One of the world’s largest oil companies accurately forecast how climate change would cause global temperature to rise as long ago as the 1970s, researchers claim.
ExxonMobil’s private research predicted how burning fossil fuels would warm the planet but the company publicly denied the link, they suggest.
The academics analysed data in the company’s internal documents.
ExxonMobil denied the allegations.
“This issue has come up several times in recent years and, in each case, our answer is the same: those who talk about how “Exxon Knew” are wrong in their conclusions,” the company told BBC News.
Corporations including ExxonMobil have made billions from selling fossil fuels that release emissions that scientists, governments and the UN say cause global warming.
The findings suggest that ExxonMobil’s predictions were often more accurate than even world-leading Nasa scientists.
“It really underscores the stark hypocrisy of ExxonMobil leadership, who knew that their own scientists were doing this very high quality modelling work and had access to that privileged information while telling the rest of us that climate models were bunk,” Naomi Oreskes, professor of the history of science at Harvard University, told BBC News.
The findings are a “smoking gun”, suggests co-author Geoffrey Supran, associate professor of environmental science and policy at the University of Miami.
“Our analysis allows us for the first time to actually put a number on what Exxon knew, which is that the burning of their fossil fuel products was going to heat the planet by about 0.2C of warming every decade,” he said.
Researchers have never before quantified the scientific evidence in ExxonMobil’s documents, he says.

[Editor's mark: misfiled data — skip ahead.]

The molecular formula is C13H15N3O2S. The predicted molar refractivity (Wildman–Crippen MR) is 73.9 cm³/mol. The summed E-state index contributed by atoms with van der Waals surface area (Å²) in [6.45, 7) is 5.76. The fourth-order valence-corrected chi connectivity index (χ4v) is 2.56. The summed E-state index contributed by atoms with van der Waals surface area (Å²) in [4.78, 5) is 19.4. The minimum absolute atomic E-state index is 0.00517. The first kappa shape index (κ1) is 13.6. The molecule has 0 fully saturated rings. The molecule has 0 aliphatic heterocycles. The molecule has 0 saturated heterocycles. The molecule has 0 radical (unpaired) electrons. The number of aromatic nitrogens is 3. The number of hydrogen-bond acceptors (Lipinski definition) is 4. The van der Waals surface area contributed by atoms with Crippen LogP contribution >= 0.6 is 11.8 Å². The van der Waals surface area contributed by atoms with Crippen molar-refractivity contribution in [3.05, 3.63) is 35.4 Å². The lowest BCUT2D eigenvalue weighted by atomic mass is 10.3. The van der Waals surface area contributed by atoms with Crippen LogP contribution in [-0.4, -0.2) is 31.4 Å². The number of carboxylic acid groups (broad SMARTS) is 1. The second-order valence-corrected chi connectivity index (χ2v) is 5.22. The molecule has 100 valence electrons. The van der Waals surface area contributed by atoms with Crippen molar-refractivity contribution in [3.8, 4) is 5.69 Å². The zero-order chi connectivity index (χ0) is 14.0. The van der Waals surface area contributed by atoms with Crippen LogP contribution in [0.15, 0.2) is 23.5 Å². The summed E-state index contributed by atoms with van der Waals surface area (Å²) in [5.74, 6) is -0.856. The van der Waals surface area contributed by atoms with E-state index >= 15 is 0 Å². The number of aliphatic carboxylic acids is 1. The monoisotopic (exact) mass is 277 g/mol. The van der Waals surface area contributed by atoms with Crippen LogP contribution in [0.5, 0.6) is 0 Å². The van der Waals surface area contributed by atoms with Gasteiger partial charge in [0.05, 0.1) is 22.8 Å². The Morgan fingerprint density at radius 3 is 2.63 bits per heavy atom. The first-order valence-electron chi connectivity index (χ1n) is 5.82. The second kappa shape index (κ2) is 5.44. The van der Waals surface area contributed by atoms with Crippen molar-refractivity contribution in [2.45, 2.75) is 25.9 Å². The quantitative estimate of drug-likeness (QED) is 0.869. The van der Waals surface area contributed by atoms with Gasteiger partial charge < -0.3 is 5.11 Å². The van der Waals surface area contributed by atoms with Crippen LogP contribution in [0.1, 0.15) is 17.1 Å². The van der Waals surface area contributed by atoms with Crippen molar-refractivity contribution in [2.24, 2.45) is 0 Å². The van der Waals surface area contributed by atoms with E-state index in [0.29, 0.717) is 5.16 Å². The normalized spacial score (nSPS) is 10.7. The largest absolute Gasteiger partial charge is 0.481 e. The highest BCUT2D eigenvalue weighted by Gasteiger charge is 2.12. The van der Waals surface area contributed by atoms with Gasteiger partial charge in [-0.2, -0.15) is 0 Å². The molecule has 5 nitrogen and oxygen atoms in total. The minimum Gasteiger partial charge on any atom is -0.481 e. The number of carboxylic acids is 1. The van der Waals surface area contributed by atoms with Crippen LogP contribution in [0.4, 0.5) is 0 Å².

In response, ExxonMobil pointed to a 2019 US court ruling that concluded: “ExxonMobil executives and employees were uniformly committed to rigorously discharging their duties in the most comprehensive and meticulous manner possible.”
“ExxonMobil is committed to being part of the solution to climate change and the risks it poses,” a spokesperson said.
“Their excellent climate modelling was at least comparable in performance to one of the most influential and well-regarded climate scientists of modern history,” Prof Supran said, comparing ExxonMobil’s work to Nasa’s James Hansen who sounded the alarm on climate in 1988.
Prof Oreskes said the findings show that ExxonMobil “knowingly misled” the public and governments. “They had all this information at their disposal but they said very, very different things in public,” she explained.
Previous investigations have unearthed Exxon documents that suggest the company sought to spread doubt about the science. One internal paper set out the “Exxon position” to “emphasise the uncertainty in scientific conclusions” about the greenhouse effect.
The research, published in the academic journal Science, also suggests that ExxonMobil had reasonable estimates for how emissions would need to be reduced in order to avoid the worst effects of climate change in a world warmed by 2C or more.
Their scientists also correctly rejected the theory that an ice age was coming at a time when other researchers were still debating the prospect.
Prof Oreskes and Prof Supran carried out the research after journalists in 2015 uncovered evidence suggesting ExxonMobil’s knew about climate change, but were accused by ExxonMobil of “cherry-picking” the truth.
They plotted scientific data in more than 100 publications from Exxon and Exxon Mobil between 1977 and 2014 to calculate their predictions of global temperature rise.
Prof Oreskes suggests that it showed the company was internally using climate science when publicly it called the models “speculative” or “bad science”.
The findings add to ongoing pressure on the company over what it knew about climate change. Campaigners allege it spread misinformation in order to protect its business interests in fossil fuels and are suing the company in a number of US courts.
In May a court in Massachusetts, US ruled that ExxonMobil must face trial over accusations it lied about climate change.